Table 3 Indications for CTC according to the respondents (in % and absolute numbers) 

Indication for CTC Gastric surgeons (n = 111) General surgeons (n = 33)
Staging of CRC 27.9% (31/111) 27.3% (9/33)
Follow-up of colonic polyps 28.8% (32/111) 24.2% (8/33)
Screening for CRC 51.4% (57/111) 57.6% (19/33)
Inflammatory bowel disease 27.0% (30/111) 30.3% (10/33)
I think that the method has not any formal indication 0.9% (1/111) 3.0% (1/33)
The method is useful only for detecting large lesions 4.5% (5/111) 3.0% (1/33)
The method should only be utilized in cases where conventional colonoscopy could not be completed 48.7% (54/111) 27.3% (9/33)
I have no opinion about it 15.3% (17/111) 27.3% (9/33)

Factors limiting the use of CTC

Amongst specialists, 78.5% believe that there would be a growth in requests for CTC if the method was covered by health plans, and 81.3% believe that CTC would be more frequently performed if the method were available at SUS.

Cross sectional data

A cross-sectional data analysis could be performed by means of tools available at the survey site. Upon the statistical analysis, the authors found the following results:

- Professionals working in cities with > 500,000 inhabitants have a better knowledge about the method than those working in cities with < 500,000 inhabitants (p = 0.004) (Figure 4).

Figure 4 Size of the city × knowledge about the method 

- The method is more utilized by surgeons working in cities with > 500,000 inhabitants than by those working in cities with < 500,000 inhabitants (p = 0.025) (Figure 5).

Figure 5 Size of the method × utilization of the method 

- Professionals working in cities with > 500,000 inhabitants know some service that performs the method more frequently than those working in cities with < 500,000 inhabitants (p < 0.001) (Figure 6).

Figure 6 Size of the city × knows a service that performs CTC. 

- Among professionals pursuing an academic career, there is a tendency to utilize the method with greater frequency as compared with those who do not pursue such a career, but such a difference is not statistically significant (p = 0.075) (Figure 7).

Figure 7 Academic career × utilization of the method 

- Among individuals working in private or university institutions, there is a tendency to utilize the method with greater frequency as compared with those individuals working in public institutions or private offices, but such a difference is not statistically significant (p = 0.092) (Figure 8).

Figure 8 Work place × utilization of the method 

The authors observed that the most frequent utilization of the method occurs among the respondents graduated for more than 30 years, and 37.2% out of them answered that they utilize the method. The same situation is observed in relation to the knowledge about the bowel preparation for CTC, since 64% of the respondents graduated for more than 30 years reported to have such knowledge. But, the utilization of the method and the knowledge about the bowel preparation are not associated with the time elapsed from graduation (p = 0.193 and p = 0.132, respectively - and non statistically significant).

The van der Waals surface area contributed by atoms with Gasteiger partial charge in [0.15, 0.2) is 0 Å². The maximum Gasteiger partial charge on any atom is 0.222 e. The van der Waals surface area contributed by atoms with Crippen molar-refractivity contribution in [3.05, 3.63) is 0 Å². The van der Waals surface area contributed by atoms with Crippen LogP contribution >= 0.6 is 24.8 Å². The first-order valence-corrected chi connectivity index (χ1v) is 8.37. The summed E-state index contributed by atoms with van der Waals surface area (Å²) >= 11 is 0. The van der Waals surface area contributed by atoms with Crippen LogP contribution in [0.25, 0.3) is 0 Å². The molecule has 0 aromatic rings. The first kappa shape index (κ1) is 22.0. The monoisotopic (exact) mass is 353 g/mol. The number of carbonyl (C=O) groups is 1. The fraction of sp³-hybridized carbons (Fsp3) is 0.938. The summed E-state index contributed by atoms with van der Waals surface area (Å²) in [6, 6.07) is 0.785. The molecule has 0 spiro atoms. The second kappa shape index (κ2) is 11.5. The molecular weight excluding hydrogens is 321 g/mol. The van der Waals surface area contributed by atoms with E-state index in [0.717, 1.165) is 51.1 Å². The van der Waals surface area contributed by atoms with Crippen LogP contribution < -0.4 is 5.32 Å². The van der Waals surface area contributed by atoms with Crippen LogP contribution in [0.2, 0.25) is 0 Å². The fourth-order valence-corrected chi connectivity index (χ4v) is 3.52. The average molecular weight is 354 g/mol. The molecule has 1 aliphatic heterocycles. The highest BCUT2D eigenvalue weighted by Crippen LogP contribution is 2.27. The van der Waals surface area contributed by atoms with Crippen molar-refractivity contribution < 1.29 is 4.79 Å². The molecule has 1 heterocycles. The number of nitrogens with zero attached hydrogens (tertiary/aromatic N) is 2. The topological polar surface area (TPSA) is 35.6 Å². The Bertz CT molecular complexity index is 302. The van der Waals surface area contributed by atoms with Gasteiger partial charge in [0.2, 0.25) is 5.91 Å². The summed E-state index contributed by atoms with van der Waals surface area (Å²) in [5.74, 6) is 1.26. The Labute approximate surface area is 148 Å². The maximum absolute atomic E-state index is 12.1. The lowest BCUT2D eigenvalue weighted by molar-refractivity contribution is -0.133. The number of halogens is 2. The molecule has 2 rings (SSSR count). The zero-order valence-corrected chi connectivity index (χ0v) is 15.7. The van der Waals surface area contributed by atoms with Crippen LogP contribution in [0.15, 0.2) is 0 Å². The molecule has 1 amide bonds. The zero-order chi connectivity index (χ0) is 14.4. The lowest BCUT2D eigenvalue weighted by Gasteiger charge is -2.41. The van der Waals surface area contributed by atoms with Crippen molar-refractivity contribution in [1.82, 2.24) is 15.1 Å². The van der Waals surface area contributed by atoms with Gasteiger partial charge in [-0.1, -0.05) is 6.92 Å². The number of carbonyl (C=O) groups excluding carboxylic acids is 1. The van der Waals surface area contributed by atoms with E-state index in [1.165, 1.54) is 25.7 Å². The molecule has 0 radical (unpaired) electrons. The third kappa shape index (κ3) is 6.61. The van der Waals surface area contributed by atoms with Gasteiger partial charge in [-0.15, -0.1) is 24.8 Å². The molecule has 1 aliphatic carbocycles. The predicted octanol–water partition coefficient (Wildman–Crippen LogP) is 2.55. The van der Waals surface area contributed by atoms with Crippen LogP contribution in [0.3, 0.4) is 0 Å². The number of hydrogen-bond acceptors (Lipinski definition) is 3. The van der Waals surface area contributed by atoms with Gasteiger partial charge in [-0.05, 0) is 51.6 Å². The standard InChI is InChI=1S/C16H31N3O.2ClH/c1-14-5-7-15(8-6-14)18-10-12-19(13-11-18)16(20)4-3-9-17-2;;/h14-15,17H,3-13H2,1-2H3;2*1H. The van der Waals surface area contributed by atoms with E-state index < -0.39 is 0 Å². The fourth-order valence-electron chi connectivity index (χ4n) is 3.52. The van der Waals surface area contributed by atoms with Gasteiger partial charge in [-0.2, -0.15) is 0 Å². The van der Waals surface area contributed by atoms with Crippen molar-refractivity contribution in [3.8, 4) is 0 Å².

DISCUSSION

Several screening program are utilized in an attempt to reduce the morbimortality of CRC. Currently, conventional colonoscopy, fecal occult blood test and carcinoembryonic antigen blood test have been the main tools utilized in the screening for CRC(3,9).

A study about the view of surgeons regarding CTC is something unprecedented in Brazil and it is certainly important to establish which measures would be necessary to publicize and disseminate the utilization of the method, considering that CTC is less invasive than conventional colonoscopy, do not require sedation, and is better accepted by patients(3,10), allowing the patient to resume his/her activities right after the procedure is completed.

Most respondents reported their knowledge about the method, but about half of them marked an inappropriate indication for CTC, according to the guidelines established by experts consensus. For example, according to the guidelines published by American College of Radiology, CTC should be performed for screening CRC, identifying polyps, particularly those > 5 mm, and is indicated for patients who underwent incomplete conventional colonoscopy(17). On the other hand, because CTC is performed according to a specific protocol, with bowel preparation and without using intravenous contrast injection, a priori it is not considered a method for staging, as the absence of intravenous iodinated contrast injection reduces the CTC sensitivity for detecting liver metastasis. CTC can demonstrate varied extracolonic lesions(18), including possible metastases, but cannot be considered a method for disease staging. For such a purpose, a further contrast-enhanced phase must be added(19), which is not routinely performed in CTC. About 50% of surgeons participating in the study indicated that CRC staging would be an indication for CTC, which does not correspond to the original potential of the method.